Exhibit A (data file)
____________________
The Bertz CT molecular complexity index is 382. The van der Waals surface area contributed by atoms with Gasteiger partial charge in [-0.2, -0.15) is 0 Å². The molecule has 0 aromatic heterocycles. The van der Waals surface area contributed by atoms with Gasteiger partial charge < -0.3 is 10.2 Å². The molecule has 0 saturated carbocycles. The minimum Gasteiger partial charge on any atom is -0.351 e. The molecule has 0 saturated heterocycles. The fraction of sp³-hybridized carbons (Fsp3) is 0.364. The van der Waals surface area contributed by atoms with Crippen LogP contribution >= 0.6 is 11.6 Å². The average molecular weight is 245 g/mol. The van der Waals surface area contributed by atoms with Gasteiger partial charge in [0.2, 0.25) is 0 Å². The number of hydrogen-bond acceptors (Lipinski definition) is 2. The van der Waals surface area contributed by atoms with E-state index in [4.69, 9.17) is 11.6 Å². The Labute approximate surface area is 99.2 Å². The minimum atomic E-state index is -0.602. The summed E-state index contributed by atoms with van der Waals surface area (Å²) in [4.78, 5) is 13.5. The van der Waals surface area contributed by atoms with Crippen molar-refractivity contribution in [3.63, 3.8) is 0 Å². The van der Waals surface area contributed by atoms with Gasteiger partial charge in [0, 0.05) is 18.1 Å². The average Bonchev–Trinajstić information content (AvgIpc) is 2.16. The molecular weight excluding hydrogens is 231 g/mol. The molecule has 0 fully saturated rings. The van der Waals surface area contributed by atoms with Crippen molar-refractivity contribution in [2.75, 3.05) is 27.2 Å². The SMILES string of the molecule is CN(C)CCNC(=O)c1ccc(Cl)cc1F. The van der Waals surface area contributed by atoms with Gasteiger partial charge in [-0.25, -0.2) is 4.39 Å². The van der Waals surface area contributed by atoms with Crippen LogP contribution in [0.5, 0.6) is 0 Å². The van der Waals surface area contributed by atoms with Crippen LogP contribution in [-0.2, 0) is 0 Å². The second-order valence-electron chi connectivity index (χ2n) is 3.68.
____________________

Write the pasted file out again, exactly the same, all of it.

The Bertz CT molecular complexity index is 382. The van der Waals surface area contributed by atoms with Gasteiger partial charge in [-0.2, -0.15) is 0 Å². The molecule has 0 aromatic heterocycles. The van der Waals surface area contributed by atoms with Gasteiger partial charge < -0.3 is 10.2 Å². The molecule has 0 saturated carbocycles. The minimum Gasteiger partial charge on any atom is -0.351 e. The molecule has 0 saturated heterocycles. The fraction of sp³-hybridized carbons (Fsp3) is 0.364. The van der Waals surface area contributed by atoms with Crippen LogP contribution >= 0.6 is 11.6 Å². The average molecular weight is 245 g/mol. The van der Waals surface area contributed by atoms with Gasteiger partial charge in [0.2, 0.25) is 0 Å². The number of hydrogen-bond acceptors (Lipinski definition) is 2. The van der Waals surface area contributed by atoms with E-state index in [4.69, 9.17) is 11.6 Å². The Labute approximate surface area is 99.2 Å². The minimum atomic E-state index is -0.602. The summed E-state index contributed by atoms with van der Waals surface area (Å²) in [4.78, 5) is 13.5. The van der Waals surface area contributed by atoms with Crippen molar-refractivity contribution in [3.63, 3.8) is 0 Å². The van der Waals surface area contributed by atoms with Gasteiger partial charge in [0, 0.05) is 18.1 Å². The average Bonchev–Trinajstić information content (AvgIpc) is 2.16. The molecular weight excluding hydrogens is 231 g/mol. The molecule has 0 fully saturated rings. The van der Waals surface area contributed by atoms with Crippen molar-refractivity contribution in [2.75, 3.05) is 27.2 Å². The SMILES string of the molecule is CN(C)CCNC(=O)c1ccc(Cl)cc1F. The van der Waals surface area contributed by atoms with Gasteiger partial charge in [-0.25, -0.2) is 4.39 Å². The van der Waals surface area contributed by atoms with Crippen LogP contribution in [0.5, 0.6) is 0 Å². The van der Waals surface area contributed by atoms with Crippen LogP contribution in [-0.2, 0) is 0 Å². The second-order valence-electron chi connectivity index (χ2n) is 3.68.